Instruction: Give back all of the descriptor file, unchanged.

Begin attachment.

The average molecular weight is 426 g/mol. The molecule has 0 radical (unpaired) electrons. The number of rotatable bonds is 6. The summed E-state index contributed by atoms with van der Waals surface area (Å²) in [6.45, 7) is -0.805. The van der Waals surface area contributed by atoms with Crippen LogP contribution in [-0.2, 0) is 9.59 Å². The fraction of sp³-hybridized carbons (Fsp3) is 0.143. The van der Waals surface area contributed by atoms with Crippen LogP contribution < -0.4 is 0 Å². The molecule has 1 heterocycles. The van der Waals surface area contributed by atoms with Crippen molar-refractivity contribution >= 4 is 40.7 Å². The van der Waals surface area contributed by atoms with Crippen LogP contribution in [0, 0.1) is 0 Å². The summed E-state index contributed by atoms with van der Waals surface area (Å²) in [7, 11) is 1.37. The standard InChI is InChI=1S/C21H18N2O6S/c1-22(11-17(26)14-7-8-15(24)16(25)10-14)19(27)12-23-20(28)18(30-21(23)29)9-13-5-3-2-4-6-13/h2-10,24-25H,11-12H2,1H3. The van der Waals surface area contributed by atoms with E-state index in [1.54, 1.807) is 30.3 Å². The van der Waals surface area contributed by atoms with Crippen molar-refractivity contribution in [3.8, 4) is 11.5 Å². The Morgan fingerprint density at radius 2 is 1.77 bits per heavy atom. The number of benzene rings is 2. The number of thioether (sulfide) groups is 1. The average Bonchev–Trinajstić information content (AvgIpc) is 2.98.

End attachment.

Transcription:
The average molecular weight is 426 g/mol. The molecule has 0 radical (unpaired) electrons. The number of rotatable bonds is 6. The summed E-state index contributed by atoms with van der Waals surface area (Å²) in [6.45, 7) is -0.805. The van der Waals surface area contributed by atoms with Crippen LogP contribution in [-0.2, 0) is 9.59 Å². The fraction of sp³-hybridized carbons (Fsp3) is 0.143. The van der Waals surface area contributed by atoms with Crippen LogP contribution < -0.4 is 0 Å². The molecule has 1 heterocycles. The van der Waals surface area contributed by atoms with Crippen molar-refractivity contribution >= 4 is 40.7 Å². The van der Waals surface area contributed by atoms with Crippen LogP contribution in [0, 0.1) is 0 Å². The summed E-state index contributed by atoms with van der Waals surface area (Å²) in [7, 11) is 1.37. The standard InChI is InChI=1S/C21H18N2O6S/c1-22(11-17(26)14-7-8-15(24)16(25)10-14)19(27)12-23-20(28)18(30-21(23)29)9-13-5-3-2-4-6-13/h2-10,24-25H,11-12H2,1H3. The van der Waals surface area contributed by atoms with E-state index in [1.54, 1.807) is 30.3 Å². The van der Waals surface area contributed by atoms with Crippen molar-refractivity contribution in [3.8, 4) is 11.5 Å². The Morgan fingerprint density at radius 2 is 1.77 bits per heavy atom. The number of benzene rings is 2. The number of thioether (sulfide) groups is 1. The average Bonchev–Trinajstić information content (AvgIpc) is 2.98.